Customs Minister Kris Faafoi says a member of the 'unruly tourist' family should never have been able to leave New Zealand - using someone else's passport - while facing criminal charges

Faafoi conceded today that it was a case of "human error which shouldn't have happened".

Customs is now reviewing its processes and Faafoi said had been reassured it was an exceptionally rare occurrence.

"While it isn't acceptable it is very rare," a spokeswoman for Faafoi said.


Customs officials are reviewing processes after a man wanted in relation to an Auckland roofing scam slipped through Customs using someone else's passport.

James Nolan was able to flee NZ using someone else's passport.
James Nolan was able to flee NZ using someone else's passport.

James Anthony Nolan, 26, has a warrant out for his arrest after failing to appear in court over the past few weeks.

He faces allegations of fraud, assault with a weapon and reckless driving.

Nolan is linked to the British family widely dubbed as the "unruly tourists" who caused havoc around New Zealand over the holidays.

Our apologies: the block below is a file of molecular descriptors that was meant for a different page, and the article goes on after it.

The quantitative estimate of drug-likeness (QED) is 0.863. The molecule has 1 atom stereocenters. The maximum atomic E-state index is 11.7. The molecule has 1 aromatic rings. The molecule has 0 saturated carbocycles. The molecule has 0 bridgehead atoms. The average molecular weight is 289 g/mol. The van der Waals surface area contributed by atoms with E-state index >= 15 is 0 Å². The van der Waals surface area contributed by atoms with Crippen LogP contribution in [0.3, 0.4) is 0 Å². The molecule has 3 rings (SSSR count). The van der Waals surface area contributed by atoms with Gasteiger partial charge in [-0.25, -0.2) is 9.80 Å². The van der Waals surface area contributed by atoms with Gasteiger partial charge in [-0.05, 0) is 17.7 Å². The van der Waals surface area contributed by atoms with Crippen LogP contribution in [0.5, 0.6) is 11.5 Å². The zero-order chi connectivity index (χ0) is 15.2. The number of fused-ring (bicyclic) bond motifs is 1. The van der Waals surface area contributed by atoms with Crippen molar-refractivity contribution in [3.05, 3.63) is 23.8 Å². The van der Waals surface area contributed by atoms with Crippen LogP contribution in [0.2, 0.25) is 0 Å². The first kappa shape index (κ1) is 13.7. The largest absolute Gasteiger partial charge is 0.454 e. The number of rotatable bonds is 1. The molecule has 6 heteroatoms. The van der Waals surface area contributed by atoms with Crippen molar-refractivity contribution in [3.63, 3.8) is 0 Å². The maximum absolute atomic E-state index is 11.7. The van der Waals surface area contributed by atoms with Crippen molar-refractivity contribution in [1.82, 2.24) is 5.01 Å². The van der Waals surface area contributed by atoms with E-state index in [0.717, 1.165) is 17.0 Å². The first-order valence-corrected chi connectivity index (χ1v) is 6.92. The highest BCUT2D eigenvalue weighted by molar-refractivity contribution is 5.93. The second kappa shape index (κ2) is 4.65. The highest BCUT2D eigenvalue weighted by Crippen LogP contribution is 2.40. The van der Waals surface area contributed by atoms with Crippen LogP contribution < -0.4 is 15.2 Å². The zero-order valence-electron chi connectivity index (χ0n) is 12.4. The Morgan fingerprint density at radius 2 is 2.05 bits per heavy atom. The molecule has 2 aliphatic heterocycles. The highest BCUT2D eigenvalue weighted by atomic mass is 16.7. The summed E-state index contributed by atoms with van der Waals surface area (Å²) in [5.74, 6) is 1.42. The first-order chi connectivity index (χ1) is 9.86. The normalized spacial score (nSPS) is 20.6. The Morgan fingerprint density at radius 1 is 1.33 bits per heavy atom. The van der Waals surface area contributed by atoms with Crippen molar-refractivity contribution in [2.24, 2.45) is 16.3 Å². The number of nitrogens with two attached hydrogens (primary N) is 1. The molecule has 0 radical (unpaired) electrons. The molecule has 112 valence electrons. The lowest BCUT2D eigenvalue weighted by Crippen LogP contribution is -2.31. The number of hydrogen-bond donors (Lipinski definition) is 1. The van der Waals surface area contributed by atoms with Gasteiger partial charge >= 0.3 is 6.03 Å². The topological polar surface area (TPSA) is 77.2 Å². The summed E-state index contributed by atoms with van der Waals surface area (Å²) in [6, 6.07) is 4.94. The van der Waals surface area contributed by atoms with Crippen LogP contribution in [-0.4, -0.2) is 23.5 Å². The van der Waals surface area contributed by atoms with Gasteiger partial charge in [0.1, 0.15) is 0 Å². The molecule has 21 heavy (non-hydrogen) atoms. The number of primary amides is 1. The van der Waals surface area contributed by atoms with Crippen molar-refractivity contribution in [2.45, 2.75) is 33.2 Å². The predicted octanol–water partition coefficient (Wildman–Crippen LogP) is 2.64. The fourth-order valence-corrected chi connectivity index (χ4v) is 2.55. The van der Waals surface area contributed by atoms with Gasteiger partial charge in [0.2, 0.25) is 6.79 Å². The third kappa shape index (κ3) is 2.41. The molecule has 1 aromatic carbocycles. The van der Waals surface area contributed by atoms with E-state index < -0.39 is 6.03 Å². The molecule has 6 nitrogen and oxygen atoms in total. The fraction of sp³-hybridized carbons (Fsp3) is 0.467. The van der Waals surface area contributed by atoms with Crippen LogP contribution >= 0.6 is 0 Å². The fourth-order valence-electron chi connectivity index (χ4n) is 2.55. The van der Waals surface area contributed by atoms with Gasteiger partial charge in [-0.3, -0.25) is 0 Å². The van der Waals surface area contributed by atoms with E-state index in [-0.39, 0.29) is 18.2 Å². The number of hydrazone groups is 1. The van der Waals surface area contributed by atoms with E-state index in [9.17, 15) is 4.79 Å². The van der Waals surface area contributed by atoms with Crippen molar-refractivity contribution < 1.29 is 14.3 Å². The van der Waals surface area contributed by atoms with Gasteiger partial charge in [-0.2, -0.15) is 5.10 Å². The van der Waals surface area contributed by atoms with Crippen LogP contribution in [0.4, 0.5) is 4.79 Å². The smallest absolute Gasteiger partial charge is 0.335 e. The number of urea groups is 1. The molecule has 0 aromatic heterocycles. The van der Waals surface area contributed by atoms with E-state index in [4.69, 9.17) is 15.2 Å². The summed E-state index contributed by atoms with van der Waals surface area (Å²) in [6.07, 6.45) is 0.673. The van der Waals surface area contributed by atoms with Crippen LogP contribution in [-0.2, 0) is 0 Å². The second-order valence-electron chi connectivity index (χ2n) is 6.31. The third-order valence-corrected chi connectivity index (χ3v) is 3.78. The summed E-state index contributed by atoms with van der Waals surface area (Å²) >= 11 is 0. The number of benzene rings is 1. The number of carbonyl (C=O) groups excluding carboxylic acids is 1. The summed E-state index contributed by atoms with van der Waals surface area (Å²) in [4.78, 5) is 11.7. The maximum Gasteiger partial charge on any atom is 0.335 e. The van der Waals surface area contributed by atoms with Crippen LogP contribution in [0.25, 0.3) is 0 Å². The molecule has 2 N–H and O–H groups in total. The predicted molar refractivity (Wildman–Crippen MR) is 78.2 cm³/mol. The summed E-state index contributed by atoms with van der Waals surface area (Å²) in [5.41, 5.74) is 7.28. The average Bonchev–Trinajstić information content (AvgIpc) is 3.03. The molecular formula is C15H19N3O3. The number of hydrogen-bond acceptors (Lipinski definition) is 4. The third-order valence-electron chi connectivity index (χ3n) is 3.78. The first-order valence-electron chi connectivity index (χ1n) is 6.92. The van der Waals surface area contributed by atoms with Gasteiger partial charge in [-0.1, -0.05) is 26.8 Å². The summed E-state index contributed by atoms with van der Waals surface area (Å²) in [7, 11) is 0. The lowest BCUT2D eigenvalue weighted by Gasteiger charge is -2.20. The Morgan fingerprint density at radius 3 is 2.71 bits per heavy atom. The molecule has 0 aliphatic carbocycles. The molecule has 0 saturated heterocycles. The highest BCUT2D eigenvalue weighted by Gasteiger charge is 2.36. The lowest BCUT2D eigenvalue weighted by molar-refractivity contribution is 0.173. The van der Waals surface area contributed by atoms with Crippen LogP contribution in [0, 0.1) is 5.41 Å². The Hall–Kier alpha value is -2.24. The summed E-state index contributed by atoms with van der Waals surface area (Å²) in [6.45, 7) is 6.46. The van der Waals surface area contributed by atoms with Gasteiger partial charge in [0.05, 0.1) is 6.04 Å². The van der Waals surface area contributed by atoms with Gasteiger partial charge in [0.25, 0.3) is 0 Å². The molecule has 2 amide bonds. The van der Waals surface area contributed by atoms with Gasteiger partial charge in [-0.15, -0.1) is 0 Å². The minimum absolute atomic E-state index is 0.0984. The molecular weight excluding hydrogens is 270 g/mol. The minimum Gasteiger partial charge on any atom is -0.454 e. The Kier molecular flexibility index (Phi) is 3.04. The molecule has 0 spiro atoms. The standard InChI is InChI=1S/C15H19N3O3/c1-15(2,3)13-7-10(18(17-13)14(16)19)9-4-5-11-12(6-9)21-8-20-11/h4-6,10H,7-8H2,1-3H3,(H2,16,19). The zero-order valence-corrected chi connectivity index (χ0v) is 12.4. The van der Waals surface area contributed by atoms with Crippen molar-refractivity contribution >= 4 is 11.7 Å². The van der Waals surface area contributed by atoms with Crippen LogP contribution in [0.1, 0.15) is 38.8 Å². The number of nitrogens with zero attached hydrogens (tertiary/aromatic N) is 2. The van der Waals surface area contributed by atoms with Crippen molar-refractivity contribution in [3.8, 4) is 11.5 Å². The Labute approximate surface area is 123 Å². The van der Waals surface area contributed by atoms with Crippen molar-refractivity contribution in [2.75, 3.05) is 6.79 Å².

Late last week, police said their investigations into his whereabouts had led them to believe he had fled New Zealand.

It has since been revealed a mistake was made by a Customs staff member; which led to Nolan slipping through at the Auckland International Airport.

In a statement released last night, Customs said they had robust procedures and systems in place to protect our borders, but acknowledged that Nolan had managed to get through on false pretences.

"James Nolan deliberately circumvented border controls by using a valid passport that was not his own.


"He used an eGate, which uses biometric data to match and confirm the identity of a passenger. The eGate identified further checks were needed on the passport.

"The image was automatically sent to a Customs officer, who incorrectly identified Nolan as the passport owner.

"Unfortunately, that was a case of human error, which shouldn't have occurred."

Customs officials have since launched a review into its processes that led to the incident and said they were taking the breach seriously.

"Staff are being reminded of the importance of visual checks and validating the identity of all travellers.''